Meringue Mushrooms

Perfectly Hard and Crisp Meringue Mushrooms - The Aubergine Chef

I am nothing if not stubborn.

When I first started the quest to make the Buche de Noel I figured it would be an easy task. I’ve done several roulades – I just needed to test the cake to make sure I wasn’t rusty. Never in a thousand years would I have guessed how much trouble the meringue would give me. I make meringue all the time: Cold meringues to fold into batters and Swiss meringues to turn into icings.

From this point on the story gets a little long. If you just want the recipe, you can click here to download my perfect meringue mushroom recipe. If you want to just see the lessons, click here to skip down to see them. If you’d like to see the shorthand list of my experiments, results, and conclusions click here and it will skip down below the video to the list.

I had no reason to suspect the mushrooms would be difficult.

During the initial test recipe for both the cake and the meringue mushrooms I was very happy with the results. During this first experiment, the mushrooms were what I was ideally looking for: Effortless to make, ready in an hour, very white, hard and crunchy, and resistant to humidity. I was using the meringue mushroom recipe found on Joy of Baking’s website though after the second experiment I realized I hadn’t followed it precisely.

The recipe calls for 30 grams of whites or 2 eggs (this is inaccurate – more on this later), 100 grams of superfine sugar (made from granulated sugar processed in a coffee grinder), and 1/4 teaspoon of cream of tartar. I don’t remember weighing the egg whites during the initial batch – I just remember using 2 egg whites.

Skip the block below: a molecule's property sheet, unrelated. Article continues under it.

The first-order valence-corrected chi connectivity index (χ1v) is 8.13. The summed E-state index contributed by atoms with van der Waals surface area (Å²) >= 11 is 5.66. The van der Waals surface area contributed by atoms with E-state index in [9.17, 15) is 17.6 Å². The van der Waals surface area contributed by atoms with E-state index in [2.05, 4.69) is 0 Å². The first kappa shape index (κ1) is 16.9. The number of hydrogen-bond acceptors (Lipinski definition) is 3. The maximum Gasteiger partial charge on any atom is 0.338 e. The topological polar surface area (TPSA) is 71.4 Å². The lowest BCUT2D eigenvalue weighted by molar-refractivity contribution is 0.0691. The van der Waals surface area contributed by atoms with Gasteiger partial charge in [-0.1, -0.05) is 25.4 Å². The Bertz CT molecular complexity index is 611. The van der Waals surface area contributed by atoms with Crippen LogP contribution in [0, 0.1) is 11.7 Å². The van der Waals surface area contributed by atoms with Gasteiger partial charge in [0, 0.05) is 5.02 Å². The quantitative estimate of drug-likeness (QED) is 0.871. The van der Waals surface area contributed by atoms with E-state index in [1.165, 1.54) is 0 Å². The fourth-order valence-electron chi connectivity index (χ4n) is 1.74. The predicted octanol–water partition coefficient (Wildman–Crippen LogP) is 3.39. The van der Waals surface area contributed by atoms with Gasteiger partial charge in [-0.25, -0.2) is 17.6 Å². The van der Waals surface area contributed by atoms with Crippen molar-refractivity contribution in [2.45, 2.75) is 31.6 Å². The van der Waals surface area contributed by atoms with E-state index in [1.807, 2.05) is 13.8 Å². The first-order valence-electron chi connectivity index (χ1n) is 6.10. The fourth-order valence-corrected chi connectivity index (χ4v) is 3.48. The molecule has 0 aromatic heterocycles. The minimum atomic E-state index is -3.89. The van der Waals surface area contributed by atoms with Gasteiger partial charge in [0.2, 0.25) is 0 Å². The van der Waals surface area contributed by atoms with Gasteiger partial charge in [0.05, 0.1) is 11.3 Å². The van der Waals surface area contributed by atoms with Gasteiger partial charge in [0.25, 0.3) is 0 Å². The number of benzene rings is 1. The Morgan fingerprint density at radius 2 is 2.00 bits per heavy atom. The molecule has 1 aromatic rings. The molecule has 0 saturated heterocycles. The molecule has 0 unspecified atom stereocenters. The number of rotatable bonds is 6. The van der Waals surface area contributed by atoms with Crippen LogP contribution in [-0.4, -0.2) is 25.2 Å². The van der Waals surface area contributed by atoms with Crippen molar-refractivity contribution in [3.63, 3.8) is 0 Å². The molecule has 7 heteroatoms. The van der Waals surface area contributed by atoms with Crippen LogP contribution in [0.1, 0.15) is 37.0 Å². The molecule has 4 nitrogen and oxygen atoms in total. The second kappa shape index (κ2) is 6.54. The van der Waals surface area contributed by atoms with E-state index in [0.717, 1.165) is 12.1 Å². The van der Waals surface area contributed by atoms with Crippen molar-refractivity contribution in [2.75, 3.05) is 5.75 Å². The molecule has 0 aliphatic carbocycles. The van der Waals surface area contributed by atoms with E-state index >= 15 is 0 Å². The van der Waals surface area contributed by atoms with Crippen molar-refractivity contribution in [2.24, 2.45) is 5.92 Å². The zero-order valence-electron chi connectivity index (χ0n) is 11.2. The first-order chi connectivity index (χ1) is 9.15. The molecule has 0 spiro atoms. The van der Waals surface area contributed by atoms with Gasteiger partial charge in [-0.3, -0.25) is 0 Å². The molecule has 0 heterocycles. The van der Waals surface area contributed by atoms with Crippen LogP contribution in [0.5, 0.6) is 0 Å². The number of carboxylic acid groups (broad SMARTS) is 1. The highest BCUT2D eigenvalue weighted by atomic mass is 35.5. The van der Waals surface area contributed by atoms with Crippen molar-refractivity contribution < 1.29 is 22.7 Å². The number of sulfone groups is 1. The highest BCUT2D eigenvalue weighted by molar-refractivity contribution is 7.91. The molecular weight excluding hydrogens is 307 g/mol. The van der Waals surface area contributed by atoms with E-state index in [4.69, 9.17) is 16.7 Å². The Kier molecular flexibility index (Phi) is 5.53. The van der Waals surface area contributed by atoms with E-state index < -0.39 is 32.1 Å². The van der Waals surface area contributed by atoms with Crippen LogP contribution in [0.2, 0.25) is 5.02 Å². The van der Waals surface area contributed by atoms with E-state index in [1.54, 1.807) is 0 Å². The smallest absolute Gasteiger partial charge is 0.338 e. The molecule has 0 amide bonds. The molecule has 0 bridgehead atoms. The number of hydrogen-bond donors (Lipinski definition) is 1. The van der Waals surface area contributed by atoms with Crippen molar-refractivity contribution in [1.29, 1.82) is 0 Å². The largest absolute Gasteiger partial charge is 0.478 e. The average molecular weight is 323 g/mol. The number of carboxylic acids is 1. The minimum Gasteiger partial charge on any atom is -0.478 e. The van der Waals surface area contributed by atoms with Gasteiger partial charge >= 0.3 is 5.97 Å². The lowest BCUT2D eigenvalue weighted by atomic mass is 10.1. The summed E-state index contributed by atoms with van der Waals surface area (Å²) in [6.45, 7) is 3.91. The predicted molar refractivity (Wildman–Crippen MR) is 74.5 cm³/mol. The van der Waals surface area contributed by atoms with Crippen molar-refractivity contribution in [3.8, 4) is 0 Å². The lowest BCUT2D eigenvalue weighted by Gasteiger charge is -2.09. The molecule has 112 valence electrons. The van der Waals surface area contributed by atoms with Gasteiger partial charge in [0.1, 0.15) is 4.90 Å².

The second experiment was during filming.

Perfectly Hard and Crisp Meringue Mushrooms - The Aubergine ChefThere’s nothing quite like a recipe failing you while you’re recording it, but in the recipe’s defense it was I who goofed. I was filming the episode the next day and was feeling confident that the recipe and episode would both be quick successes. At this point, I thought I had the recipe for the mushrooms memorized. After all, it only had three ingredients. This time I weighed the egg whites: 100 grams.

After baking the meringues for an hour I was shocked how soft and sticky they were. “Well…” I thought, “Let’s just bake them longer.” And so I did – for another 45 minutes. They were still soft and sponge-like and were developing a beige hue. I tried picking them up, and several of them stuck well to the parchment paper. After cooling slightly for about 5-10 minutes they popped off more easily, but I didn’t remember this issue during the initial test.